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Mark Fisher
Edinburgh, Scotland, United Kingdom
Follow me on Twitter at MarkFFisher, WriteAboutTheat and LimelightXTC I am a freelance journalist and critic specialising in theatre and the arts. Publications I write for include the Guardian and the Scotsman. I am the author of The Edinburgh Fringe Survival Guide: how to make your show a success and How to Write About Theatre: A Manual for Critics, Students and Bloggers. I am also editor of The XTC Bumper Book of Fun for Boys and Girls: A Limelight Anthology. From 2000-2003, I was the editor of The List magazine, Glasgow and Edinburgh's arts and events guide.
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Monday, September 20, 2010

The Chooky Brae, theatre review

Published in The Guardian

The Chooky Brae

Tron, Glasgow
3 out of 5

Daniel Jackson has a gift for the kind of knock-'em-dead speech, usually followed by the character flouncing off stage, that leaves the audience no option but to burst into applause. He did it in The Wall when Sally Reid first played the guileless Norma, then a 14-year-old, who brought the house down with her indignant volleys. And he does it again in The Chooky Brae, the concluding part of his coming-of-age trilogy, in which Jordan Young, as Norma's secret lover, delivers a ludicrous diatribe about circus monkeys that brings the show to a standstill.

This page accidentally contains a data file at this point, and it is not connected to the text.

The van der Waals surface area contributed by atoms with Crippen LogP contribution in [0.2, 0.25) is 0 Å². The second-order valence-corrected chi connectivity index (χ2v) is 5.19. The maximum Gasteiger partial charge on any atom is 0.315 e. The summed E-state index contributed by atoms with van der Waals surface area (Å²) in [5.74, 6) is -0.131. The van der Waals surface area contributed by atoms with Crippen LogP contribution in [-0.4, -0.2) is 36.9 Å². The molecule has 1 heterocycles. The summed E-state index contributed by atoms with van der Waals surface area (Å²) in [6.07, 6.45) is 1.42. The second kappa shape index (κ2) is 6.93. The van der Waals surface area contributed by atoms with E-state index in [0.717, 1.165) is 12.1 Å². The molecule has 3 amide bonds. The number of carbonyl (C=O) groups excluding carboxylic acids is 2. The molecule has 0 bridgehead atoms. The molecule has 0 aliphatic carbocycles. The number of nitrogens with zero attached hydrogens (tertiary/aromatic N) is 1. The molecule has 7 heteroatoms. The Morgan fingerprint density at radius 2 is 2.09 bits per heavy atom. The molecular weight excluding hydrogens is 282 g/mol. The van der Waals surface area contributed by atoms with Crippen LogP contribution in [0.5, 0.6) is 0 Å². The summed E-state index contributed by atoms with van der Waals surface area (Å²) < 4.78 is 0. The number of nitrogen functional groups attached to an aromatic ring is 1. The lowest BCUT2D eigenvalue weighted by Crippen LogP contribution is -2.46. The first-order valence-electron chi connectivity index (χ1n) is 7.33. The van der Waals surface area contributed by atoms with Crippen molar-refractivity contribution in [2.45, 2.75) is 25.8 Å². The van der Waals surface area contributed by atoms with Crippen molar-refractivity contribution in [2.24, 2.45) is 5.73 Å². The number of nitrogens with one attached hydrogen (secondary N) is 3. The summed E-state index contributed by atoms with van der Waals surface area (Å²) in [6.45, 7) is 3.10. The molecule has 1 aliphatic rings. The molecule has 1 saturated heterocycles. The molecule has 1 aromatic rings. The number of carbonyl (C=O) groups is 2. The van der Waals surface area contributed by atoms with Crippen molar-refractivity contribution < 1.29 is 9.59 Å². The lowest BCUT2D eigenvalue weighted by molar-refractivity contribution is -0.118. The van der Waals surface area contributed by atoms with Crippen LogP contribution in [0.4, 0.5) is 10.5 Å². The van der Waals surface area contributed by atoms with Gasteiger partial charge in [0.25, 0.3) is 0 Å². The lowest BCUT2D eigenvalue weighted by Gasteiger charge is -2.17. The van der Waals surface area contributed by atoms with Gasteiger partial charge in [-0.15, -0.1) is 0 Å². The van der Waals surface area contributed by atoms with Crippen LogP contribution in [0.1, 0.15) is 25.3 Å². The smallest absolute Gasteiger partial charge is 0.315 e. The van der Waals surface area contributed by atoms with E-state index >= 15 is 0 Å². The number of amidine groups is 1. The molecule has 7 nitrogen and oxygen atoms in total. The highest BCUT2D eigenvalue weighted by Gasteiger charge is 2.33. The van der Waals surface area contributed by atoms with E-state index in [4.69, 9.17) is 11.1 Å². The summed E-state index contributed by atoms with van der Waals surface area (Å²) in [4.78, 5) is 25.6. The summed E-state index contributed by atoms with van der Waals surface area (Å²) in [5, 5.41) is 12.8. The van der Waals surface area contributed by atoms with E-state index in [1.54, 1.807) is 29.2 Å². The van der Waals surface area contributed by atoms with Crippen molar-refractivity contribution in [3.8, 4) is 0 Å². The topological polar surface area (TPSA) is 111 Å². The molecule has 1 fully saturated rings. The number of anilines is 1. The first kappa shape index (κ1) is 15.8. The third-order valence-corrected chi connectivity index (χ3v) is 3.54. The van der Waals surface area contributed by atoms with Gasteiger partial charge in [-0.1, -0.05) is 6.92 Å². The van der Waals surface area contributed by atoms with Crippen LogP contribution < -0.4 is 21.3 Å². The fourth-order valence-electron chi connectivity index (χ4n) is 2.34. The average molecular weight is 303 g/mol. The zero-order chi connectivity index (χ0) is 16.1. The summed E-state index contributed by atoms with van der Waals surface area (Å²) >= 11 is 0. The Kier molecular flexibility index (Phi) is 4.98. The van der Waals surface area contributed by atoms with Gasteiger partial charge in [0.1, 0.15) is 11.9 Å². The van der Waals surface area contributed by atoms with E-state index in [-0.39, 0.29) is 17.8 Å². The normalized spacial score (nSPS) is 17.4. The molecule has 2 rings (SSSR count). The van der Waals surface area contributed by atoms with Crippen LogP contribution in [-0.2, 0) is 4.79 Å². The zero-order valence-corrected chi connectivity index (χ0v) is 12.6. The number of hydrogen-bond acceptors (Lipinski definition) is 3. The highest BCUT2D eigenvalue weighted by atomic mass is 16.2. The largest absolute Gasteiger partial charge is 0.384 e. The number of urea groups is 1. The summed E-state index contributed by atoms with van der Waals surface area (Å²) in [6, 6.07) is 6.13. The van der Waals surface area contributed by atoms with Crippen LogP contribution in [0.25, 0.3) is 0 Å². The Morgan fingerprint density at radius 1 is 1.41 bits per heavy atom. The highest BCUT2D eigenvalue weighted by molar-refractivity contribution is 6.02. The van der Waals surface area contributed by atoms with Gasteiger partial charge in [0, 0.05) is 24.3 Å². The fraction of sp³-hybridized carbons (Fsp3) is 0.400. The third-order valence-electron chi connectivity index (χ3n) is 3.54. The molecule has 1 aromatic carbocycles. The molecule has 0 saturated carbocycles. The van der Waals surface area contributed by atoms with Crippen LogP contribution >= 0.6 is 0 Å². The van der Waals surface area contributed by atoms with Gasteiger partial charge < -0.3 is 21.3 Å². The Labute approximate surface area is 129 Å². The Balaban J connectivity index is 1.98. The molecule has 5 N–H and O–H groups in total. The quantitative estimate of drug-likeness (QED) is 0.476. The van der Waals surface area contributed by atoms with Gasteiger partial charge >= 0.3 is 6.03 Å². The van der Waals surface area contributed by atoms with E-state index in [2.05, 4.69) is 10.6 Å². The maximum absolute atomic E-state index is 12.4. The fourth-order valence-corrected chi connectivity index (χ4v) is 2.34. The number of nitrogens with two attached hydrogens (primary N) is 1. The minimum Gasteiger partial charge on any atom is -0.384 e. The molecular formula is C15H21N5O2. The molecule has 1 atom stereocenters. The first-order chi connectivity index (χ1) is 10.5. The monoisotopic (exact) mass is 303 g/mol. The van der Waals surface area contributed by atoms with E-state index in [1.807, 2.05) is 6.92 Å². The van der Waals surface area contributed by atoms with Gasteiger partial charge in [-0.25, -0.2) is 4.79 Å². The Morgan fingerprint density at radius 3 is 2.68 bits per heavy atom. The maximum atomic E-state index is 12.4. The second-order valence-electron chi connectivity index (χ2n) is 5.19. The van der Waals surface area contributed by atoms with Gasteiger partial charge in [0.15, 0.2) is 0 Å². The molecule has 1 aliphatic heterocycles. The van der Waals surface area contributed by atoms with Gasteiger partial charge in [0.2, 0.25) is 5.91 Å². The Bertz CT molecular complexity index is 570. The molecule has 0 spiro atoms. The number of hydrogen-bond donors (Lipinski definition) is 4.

Such sparkling writing elevates this bittersweet Christmas comedy above the routine domestic sitcom it threatens to become. Recalling Lee Hall's Cooking with Elvis with its abrasive wit and gags about disability, it is about a mismatched family suffering the consequences of their poor life choices. Norma, now 18, is a young mother who prefers her baby's uncle to his father. Scott Hoatson's Barry is a university dropout starting to think there is more to life than video games. With his apparent stroke, their father (Stewart Porter) has taken hilariously desperate measures to make amends with the family he has neglected.

With the same world-weary humour he showed in Edinburgh fringe hit My Romantic History, Jackson fashions a funny festive comedy that remains feelgood despite its adolescent bolshieness. It seems improbable that such a dysfunctional family could ever get along, but our thirst for resolution makes us delighted they will try. Directed by Kenny Miller for Borderline, the pace of the show falters with all the door-slamming to-ing and fro-ing on Neil Haynes's dominating set – but its big heart wins out.

© Mark Fisher 2010

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